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These first warm, green days of spring are among the sweetest of the year. No one stays indoors willingly. Now, imagine how you’d feel about such a day if you had spent the winter in a dark hut of mud and cattails with a bunch of damp muskrats. If I were a muskrat, I’d certainly be ready to get away from my housemates — maybe even go out on the town.

On one such fine spring evening years ago, I had just seen the early show at the Latchis Theater and was starting to walk up Main Street when I noticed a group of excited young people staring into the dark entryway next door. I investigated. In the corner, a muskrat huddled, overcome by the stimuli of the big city.

As tires sped by in ominous proximity, I knew this muskrat’s chance for a safe return to the Whetstone brook were only fair. Fortunately, I was wearing my brown tweed coat, a garment that can double as a small animal net and tranquilizer (there is something soothing about being wrapped in warm dark wool). The young people stepped back as I removed my coat and explained my intentions. As the coat descended, however, the muskrat revived and took evasive action.

Hugging the edge of the building, she scuttled down the street and turned in at the theater where a long queue had formed for the next show. I was able to track her progress by the shrieks from the crowd. She finally hid under a bench in the lobby. When the crowd dispersed and only a small group of curious people remained, I persuaded the muskrat to leave her refuge and cornered her by the popcorn machine. The wool coat had the desired effect and she relaxed for transfer to a box.

Among those assembled was someone who lived near a wetland complex with many cattails and she offered to transport the muskrat to this destination. I hope she found the territory of her dreams and wasn’t too disappointed to have missed the late show.

My conversations with the people who gathered to see the muskrat made it clear how poorly understood these animals are. They are not rats and they won’t eat your chickens. They are semi-aquatic rodents in the same family as mice and voles, but in habit and appearance they more closely resemble beavers. Like beavers, muskrats are aquatic, have dense lustrous fur and lips that can close behind their incisors so they can chop vegetation underwater. They produce a pleasant-smelling musk that is used to convey information to other muskrats.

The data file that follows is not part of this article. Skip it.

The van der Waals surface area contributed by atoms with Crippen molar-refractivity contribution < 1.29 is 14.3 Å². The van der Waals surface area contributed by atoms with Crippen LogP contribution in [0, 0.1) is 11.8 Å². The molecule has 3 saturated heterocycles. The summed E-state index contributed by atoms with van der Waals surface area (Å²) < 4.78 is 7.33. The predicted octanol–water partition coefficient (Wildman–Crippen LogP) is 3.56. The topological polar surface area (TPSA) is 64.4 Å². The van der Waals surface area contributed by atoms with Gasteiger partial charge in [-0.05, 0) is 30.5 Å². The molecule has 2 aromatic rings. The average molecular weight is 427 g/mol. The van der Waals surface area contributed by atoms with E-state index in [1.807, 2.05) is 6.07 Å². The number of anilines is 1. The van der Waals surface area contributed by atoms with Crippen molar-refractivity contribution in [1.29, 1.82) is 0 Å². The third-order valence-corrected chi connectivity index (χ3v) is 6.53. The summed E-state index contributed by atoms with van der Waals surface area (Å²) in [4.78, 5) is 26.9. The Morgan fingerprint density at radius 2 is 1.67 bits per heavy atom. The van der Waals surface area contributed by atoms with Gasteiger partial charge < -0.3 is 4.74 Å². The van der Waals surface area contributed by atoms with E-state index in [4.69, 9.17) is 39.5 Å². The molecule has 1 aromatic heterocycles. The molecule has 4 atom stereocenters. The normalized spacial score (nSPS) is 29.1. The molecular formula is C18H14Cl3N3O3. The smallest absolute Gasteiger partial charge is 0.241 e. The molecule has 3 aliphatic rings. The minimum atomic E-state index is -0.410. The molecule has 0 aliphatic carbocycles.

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Like beavers, some muskrats build dome-shaped houses. They make theirs from vegetation and packed mud. Like beavers, they also excavate tunnels and dens in the banks of waterbodies. Whichever home style they prefer, inside will be at least one grass-lined sleeping chamber. The female muskrats raise their families in these nests, and usually produce two or three litters each year. By early June you might see young muskrats — cute fuzzy brown tennis balls — feeding near the lodge.

Muskrat families seldom stray far from home. Their territory might be as small as a 50-foot radius around their lodge. Mother muskrats will defend this territory vigorously. During a year with a high muskrat population, female muskrats will be quite visible and audible as they protect their family feeding ground.

Muskrats remain active throughout the winter, swimming beneath the ice, harvesting aquatic plants and feeding in their “push-ups” — holes in the ice beneath mounds of frozen mud and plant debris. All territorial animosity is forgotten when warmth becomes the priority. Ten to fifteen muskrats have been found sharing a winter lodge. Compared with the exposure many of our resident birds and mammals endure, the companionable winter quarters of a muskrat seem downright cozy. Still, the arrival of spring must be welcome indeed.

Look for muskrats wherever you find a good stand of cattails. An evening or dawn visit will increase your chances of seeing one. Watch for a football-sized rodent browsing on vegetation or swimming along with its laterally flattened tail carving the water into sinuous ripples.

These sweetest days speed by each year, and with them the ephemeral highlights of the season. While you’re watching for muskrats, don’t miss the dusk courtship flight of woodcocks over many larger fields. The woodland spring wildflower bloom is ever-shifting and always lovely. The peeper choruses are swelling and gray tree frogs and toads will soon add their songs. Be sure to enjoy them all. I know you’ll be outside.

Patti Smith is a naturalist at the Bonnyvale Environmental Education Center. The View from Heifer Hill, a column on the nature of our region, appears each month. Patti welcomes your feedback at